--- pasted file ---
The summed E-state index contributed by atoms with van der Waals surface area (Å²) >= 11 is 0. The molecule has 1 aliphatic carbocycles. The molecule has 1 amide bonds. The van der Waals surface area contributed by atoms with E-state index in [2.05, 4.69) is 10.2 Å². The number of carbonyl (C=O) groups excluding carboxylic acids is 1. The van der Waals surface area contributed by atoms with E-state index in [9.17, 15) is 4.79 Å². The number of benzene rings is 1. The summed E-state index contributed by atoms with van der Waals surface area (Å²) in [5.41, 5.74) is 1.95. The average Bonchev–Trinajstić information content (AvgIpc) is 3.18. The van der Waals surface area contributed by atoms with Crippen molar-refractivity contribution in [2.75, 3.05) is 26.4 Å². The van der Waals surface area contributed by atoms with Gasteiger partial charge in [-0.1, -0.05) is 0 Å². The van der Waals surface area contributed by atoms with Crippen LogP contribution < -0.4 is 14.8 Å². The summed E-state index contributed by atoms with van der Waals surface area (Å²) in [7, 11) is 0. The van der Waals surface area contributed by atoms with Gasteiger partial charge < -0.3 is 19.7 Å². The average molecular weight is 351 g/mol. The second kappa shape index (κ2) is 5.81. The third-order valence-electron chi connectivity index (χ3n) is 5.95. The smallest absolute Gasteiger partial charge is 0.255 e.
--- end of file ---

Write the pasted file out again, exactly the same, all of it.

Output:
The summed E-state index contributed by atoms with van der Waals surface area (Å²) >= 11 is 0. The molecule has 1 aliphatic carbocycles. The molecule has 1 amide bonds. The van der Waals surface area contributed by atoms with E-state index in [2.05, 4.69) is 10.2 Å². The number of carbonyl (C=O) groups excluding carboxylic acids is 1. The van der Waals surface area contributed by atoms with E-state index in [9.17, 15) is 4.79 Å². The number of benzene rings is 1. The summed E-state index contributed by atoms with van der Waals surface area (Å²) in [5.41, 5.74) is 1.95. The average Bonchev–Trinajstić information content (AvgIpc) is 3.18. The van der Waals surface area contributed by atoms with Crippen molar-refractivity contribution in [2.75, 3.05) is 26.4 Å². The van der Waals surface area contributed by atoms with Gasteiger partial charge in [-0.1, -0.05) is 0 Å². The van der Waals surface area contributed by atoms with Crippen LogP contribution < -0.4 is 14.8 Å². The summed E-state index contributed by atoms with van der Waals surface area (Å²) in [7, 11) is 0. The van der Waals surface area contributed by atoms with Gasteiger partial charge < -0.3 is 19.7 Å². The average molecular weight is 351 g/mol. The second kappa shape index (κ2) is 5.81. The third-order valence-electron chi connectivity index (χ3n) is 5.95. The smallest absolute Gasteiger partial charge is 0.255 e.